Some Saudi women say an app that’s landed Google and Apple at the center of controversy can actually help women who want to escape the country. The app in question allows Saudi men to track and restrict the movements and travel of women over whom they have guardianship.
Under Saudi Arabia’s strict guardianship laws, all women are assigned a guardian–a husband, a son, a brother–and need to get their permission to do things like travel, work and get married. In 2015, the Saudi government launched an app called Abhser – which roughly translates to “yes sir” – that allows men to grant some of those permissions through clicks and swipes.
“If, today, my guardian decides ‘I don’t want her to travel anymore,’ he can just [do that] with a swipe, and when I get to the border they’ll turn me back,” said Raneen Bukhari, a 32-year-old curator and events producer who lives in Jubail in Saudi Arabia’s Eastern Province.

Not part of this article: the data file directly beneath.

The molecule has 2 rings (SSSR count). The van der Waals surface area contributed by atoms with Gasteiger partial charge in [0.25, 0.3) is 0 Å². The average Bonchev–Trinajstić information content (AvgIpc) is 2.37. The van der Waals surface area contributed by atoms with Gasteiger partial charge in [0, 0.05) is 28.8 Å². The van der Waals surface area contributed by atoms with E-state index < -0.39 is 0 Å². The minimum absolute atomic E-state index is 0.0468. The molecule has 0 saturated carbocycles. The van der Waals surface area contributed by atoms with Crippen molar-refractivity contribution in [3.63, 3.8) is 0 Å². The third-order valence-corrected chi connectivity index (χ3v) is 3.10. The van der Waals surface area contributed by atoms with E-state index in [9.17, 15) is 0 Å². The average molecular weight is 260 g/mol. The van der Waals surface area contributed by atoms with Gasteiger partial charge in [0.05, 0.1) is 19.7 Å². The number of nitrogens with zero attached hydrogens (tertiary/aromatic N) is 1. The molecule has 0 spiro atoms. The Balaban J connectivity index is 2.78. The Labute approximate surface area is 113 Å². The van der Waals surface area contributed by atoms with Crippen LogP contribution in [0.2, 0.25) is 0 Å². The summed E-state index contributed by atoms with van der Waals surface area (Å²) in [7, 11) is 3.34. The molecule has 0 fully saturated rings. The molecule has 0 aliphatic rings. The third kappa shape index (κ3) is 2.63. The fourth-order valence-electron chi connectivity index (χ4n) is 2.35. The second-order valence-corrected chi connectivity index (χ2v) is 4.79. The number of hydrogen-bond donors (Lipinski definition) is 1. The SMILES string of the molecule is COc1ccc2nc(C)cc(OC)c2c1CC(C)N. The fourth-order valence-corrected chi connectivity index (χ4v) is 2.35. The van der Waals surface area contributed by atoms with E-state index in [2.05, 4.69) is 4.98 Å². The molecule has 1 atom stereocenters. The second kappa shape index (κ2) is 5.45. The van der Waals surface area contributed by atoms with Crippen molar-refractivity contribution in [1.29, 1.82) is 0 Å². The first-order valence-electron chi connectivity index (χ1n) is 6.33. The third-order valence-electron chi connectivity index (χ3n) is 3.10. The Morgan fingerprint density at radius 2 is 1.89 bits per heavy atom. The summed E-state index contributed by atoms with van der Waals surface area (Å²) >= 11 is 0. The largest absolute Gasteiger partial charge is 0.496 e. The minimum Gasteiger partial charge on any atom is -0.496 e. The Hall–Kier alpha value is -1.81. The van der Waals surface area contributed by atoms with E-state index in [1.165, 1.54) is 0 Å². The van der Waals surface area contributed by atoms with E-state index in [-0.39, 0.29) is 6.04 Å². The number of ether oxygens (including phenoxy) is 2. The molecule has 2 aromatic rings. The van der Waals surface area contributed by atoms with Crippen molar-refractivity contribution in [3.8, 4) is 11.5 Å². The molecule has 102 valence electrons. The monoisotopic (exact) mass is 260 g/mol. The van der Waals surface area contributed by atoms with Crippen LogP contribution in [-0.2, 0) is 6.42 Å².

Bukhari says her experience with the app has been largely positive. Her husband, who is her guardian, allows her use the app to approve her own travel arrangements. But she acknowledges other women in Saudi Arabia are facing vastly different circumstances.
Human rights groups, including Amnesty International, are among those who have criticized Apple and Google for making the app available through the Apple app store and Google Play store. Last Monday, Oregon Democratic Senator Ron Wyden sent a strongly worded letter to the companies’ top executives, asking them “immediately remove” the app.
Some women in Saudi Arabia, though, say the app can also be used to do the opposite of what critics have been saying.